Articulation disorders RESOLVE with treatment. I hate to say this, but if you think Child Language disorders are CURED with treatment, you are wrong – they are helped, managed, etc. It helps to view stuttering more like language than like articulation. The goal is not necessarily to “get the kid off the case load” (defined by some as success), but work effectively to improve fluency, reduce speech frustration, improve verbal effectiveness, enable the child to meet the educational and social requirements of the school environment, etc.
    I will not pretend that all school-based SLPs are as good as they could be in treating stuttering, but this is also true of many other things that school-based SLPs try or are expected to do (I am counseling a recent graduate who feels extremely challenged by a medically fragile child who uses AAC, for example).
    I am not fully following all of Dr. Sarfati’s response, but it is true that a few minutes a week also doesn’t do much to help a child unless you can involve him or her in WANTING to practice FS or SM techniques that you BOTH agree seem useful, helping to work with families, teachers and even good buddies of the child, when you can, etc.
    So, if your question is whether or not SLPs can assist children in the schools, the answer is YES! Just remember, as one of my friends who is a PWS said: you can’t view it as your success or failure if the child is not completely “fixed” in a semester or a year. You are an important brick in the wall of this person’s eventual path to success in managing the stuttering so that it doesn’t impact his/her life negatively. Nan

  4. Dear Deana,
    If you don’t mind I would like to answer your question with suggestions on how we can work together to achieve the best outcomes for students who stutter in school settings. I believe your gut level is correct-there are challenges to successful therapy in the schools. Each setting provides different challenges. Each therapist has different skill sets. I am sorry to say that SLPs in most settings lack sufficient experience working with individuals who stutter. Unless you specialize in stuttering its difficult to acquire confidence in your evaluation procedures or treatment recommendations. I am lucky and have that experience and freely share suggestions with others. I am in private practice and have limitations too. Parents have limited time and money for privately funded sessions. I have to work my plan around these limitations. I need to be creative and use their limited resources to achieve the best results. Some of the following suggestions may help families and SLPs to find ways around the obstacles in the school setting. Let’s talk about how to collaborate with the school therapists, classroom teachers and the parents to overcome obstacles.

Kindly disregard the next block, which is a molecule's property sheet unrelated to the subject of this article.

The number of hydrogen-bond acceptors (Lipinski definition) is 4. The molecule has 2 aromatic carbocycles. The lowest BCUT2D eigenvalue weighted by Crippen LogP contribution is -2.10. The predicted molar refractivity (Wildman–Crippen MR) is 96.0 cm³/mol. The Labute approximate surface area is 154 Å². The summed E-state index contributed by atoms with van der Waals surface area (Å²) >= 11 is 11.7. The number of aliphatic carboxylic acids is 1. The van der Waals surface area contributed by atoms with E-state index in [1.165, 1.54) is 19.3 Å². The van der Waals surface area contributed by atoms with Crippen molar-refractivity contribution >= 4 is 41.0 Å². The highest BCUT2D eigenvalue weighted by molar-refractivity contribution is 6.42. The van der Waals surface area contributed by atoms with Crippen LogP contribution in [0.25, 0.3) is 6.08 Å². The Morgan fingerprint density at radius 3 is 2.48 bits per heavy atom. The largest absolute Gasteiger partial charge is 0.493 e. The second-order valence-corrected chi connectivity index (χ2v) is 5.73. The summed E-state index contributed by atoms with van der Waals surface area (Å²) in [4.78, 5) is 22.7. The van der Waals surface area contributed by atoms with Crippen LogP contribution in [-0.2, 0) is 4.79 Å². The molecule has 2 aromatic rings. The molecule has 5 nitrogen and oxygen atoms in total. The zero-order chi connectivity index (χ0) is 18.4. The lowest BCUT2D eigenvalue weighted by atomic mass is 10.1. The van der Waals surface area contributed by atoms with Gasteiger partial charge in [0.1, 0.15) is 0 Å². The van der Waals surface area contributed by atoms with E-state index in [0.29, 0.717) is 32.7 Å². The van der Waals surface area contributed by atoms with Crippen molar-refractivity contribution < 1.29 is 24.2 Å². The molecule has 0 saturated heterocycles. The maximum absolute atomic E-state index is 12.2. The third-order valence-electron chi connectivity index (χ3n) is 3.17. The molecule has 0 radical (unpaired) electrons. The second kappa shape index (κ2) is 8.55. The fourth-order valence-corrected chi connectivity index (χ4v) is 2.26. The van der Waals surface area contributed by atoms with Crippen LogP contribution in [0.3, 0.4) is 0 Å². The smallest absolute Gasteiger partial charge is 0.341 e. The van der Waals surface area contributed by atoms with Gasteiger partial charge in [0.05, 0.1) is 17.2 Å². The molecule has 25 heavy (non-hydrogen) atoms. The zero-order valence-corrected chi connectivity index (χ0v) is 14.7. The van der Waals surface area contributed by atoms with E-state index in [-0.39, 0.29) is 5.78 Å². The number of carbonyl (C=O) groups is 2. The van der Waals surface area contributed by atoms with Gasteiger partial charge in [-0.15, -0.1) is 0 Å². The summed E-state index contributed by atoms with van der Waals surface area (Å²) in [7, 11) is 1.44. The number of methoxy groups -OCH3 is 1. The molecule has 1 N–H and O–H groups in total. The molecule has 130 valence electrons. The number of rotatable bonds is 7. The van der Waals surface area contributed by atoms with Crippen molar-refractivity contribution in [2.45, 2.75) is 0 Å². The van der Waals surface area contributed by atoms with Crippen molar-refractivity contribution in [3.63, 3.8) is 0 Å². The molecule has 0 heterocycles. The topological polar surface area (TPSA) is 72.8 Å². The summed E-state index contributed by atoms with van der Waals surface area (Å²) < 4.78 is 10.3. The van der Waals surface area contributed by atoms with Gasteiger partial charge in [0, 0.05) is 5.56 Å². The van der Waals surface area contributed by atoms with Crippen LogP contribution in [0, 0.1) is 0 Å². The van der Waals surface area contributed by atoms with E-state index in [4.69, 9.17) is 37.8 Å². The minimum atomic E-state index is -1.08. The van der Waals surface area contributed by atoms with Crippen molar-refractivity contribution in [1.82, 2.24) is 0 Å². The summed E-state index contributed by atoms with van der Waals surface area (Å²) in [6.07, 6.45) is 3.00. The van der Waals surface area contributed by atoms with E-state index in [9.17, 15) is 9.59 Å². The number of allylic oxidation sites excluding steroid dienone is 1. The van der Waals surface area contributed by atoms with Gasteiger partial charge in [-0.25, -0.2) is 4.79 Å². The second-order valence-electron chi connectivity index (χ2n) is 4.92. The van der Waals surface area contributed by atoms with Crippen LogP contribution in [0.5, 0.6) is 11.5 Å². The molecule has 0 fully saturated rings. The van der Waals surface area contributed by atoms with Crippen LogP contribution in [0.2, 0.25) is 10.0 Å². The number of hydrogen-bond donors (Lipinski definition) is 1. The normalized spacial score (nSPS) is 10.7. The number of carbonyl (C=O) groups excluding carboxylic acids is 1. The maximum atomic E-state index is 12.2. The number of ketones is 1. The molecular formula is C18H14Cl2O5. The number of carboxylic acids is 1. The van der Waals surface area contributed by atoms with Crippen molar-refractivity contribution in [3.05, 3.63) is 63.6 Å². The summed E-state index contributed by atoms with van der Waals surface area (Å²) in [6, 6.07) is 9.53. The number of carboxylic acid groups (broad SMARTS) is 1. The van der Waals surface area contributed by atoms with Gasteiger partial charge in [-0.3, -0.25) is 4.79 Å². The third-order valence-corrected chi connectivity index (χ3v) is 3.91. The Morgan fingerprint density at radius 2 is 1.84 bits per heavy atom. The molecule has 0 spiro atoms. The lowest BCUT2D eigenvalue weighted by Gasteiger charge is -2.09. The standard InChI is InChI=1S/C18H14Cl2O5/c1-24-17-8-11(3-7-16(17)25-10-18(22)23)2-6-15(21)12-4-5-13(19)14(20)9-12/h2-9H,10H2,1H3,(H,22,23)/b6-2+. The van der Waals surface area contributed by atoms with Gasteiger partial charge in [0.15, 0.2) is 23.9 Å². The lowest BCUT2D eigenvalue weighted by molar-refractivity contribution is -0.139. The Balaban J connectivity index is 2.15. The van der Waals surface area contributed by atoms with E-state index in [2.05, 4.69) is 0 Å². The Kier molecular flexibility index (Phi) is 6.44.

Consider the following situation: The father of a fourth grade student wants his son seen for stuttering therapy in the school district because his son stutters a lot at home. His father admits he sometimes stutters. You see his son for a 10 minute screening and he demonstrates initial sound and word repetitions a few times while answering questions. His teacher reports he rarely stutters in class, is quiet, has great writing skills and is a top student.
    You recommend that he be screened the following year if the problem still persists since there appears to be no adverse negative educational impacts. Is this a good decision? Not really.
    First, assess the true educational impact-ask the student if they are a quiet person in general or are they especially quiet in class due to their stuttering. Complete checklists for attitudes and feelings about communication to create goals which are important to the client. Observe the student in unstructured settings. Request his parents to tape the student at home to determine fluency counts and sentence length. Compare the students fluency at home and at school. Request the student meet with the teacher and you to discuss communication strategies in class. During your data gathering you will find this student likely has a significant increase in stuttering when triggers are present.
    The father may still stutter as an adult and if so, his son is at increased risk for long term stuttering. Your screening results may have caught the student on a good fluency day. Stuttering fluctuates. Observations on various days with a number of individuals will provide a more accurate picture of his true fluency needs. Ask the student what he values and be sure to integrate his goals into the sessions. A 16 year old boy recently came to me because he wanted to ask a girl out on a date at his school. Together, we created a therapy plan which outlined a step by step approach using fluency strategies and delayed auditory feedback support. Because his priorities were included he was very motivated and successful.